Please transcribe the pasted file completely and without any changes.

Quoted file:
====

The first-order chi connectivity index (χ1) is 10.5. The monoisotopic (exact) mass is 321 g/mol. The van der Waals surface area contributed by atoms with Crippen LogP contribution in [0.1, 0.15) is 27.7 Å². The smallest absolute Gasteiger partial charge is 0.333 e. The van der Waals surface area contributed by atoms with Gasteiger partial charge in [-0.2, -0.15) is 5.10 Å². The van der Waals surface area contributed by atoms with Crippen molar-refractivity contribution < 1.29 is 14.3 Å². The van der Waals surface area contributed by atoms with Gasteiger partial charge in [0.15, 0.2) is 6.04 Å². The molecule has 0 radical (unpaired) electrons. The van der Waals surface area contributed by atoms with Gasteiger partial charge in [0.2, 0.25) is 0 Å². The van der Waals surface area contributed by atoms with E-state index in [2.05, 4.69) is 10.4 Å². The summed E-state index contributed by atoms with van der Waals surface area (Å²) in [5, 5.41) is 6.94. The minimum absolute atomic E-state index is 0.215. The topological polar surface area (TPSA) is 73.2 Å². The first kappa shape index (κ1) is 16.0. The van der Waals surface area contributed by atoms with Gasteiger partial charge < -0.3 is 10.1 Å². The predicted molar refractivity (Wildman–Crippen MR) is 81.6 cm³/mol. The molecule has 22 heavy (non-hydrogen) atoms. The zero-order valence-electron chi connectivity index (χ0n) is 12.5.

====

The first-order chi connectivity index (χ1) is 10.5. The monoisotopic (exact) mass is 321 g/mol. The van der Waals surface area contributed by atoms with Crippen LogP contribution in [0.1, 0.15) is 27.7 Å². The smallest absolute Gasteiger partial charge is 0.333 e. The van der Waals surface area contributed by atoms with Gasteiger partial charge in [-0.2, -0.15) is 5.10 Å². The van der Waals surface area contributed by atoms with Crippen molar-refractivity contribution < 1.29 is 14.3 Å². The van der Waals surface area contributed by atoms with Gasteiger partial charge in [0.15, 0.2) is 6.04 Å². The molecule has 0 radical (unpaired) electrons. The van der Waals surface area contributed by atoms with Gasteiger partial charge in [0.2, 0.25) is 0 Å². The van der Waals surface area contributed by atoms with E-state index in [2.05, 4.69) is 10.4 Å². The summed E-state index contributed by atoms with van der Waals surface area (Å²) in [5, 5.41) is 6.94. The minimum absolute atomic E-state index is 0.215. The topological polar surface area (TPSA) is 73.2 Å². The first kappa shape index (κ1) is 16.0. The van der Waals surface area contributed by atoms with Gasteiger partial charge < -0.3 is 10.1 Å². The predicted molar refractivity (Wildman–Crippen MR) is 81.6 cm³/mol. The molecule has 22 heavy (non-hydrogen) atoms. The zero-order valence-electron chi connectivity index (χ0n) is 12.5.